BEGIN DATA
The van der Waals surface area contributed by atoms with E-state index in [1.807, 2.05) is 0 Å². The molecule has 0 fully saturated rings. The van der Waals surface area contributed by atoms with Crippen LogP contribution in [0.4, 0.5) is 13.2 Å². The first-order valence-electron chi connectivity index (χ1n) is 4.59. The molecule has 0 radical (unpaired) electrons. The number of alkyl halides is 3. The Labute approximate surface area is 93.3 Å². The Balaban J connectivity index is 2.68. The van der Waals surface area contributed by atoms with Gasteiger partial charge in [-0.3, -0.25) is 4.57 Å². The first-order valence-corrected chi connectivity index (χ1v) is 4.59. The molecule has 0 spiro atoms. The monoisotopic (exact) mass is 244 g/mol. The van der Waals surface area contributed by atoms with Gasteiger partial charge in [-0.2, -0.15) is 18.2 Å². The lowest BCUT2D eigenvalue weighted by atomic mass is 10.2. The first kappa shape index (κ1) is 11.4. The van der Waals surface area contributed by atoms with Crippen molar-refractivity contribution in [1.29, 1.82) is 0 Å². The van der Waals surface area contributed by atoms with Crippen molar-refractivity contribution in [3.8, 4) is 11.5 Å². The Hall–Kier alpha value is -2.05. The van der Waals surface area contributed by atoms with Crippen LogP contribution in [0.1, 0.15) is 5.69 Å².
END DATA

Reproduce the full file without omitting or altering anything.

The van der Waals surface area contributed by atoms with E-state index in [1.807, 2.05) is 0 Å². The molecule has 0 fully saturated rings. The van der Waals surface area contributed by atoms with Crippen LogP contribution in [0.4, 0.5) is 13.2 Å². The first-order valence-electron chi connectivity index (χ1n) is 4.59. The molecule has 0 radical (unpaired) electrons. The number of alkyl halides is 3. The Labute approximate surface area is 93.3 Å². The Balaban J connectivity index is 2.68. The van der Waals surface area contributed by atoms with Gasteiger partial charge in [-0.3, -0.25) is 4.57 Å². The first-order valence-corrected chi connectivity index (χ1v) is 4.59. The molecule has 0 spiro atoms. The monoisotopic (exact) mass is 244 g/mol. The van der Waals surface area contributed by atoms with Gasteiger partial charge in [-0.2, -0.15) is 18.2 Å². The lowest BCUT2D eigenvalue weighted by atomic mass is 10.2. The first kappa shape index (κ1) is 11.4. The van der Waals surface area contributed by atoms with Crippen molar-refractivity contribution in [1.29, 1.82) is 0 Å². The van der Waals surface area contributed by atoms with Crippen molar-refractivity contribution in [3.8, 4) is 11.5 Å². The Hall–Kier alpha value is -2.05. The van der Waals surface area contributed by atoms with Crippen LogP contribution in [0.1, 0.15) is 5.69 Å².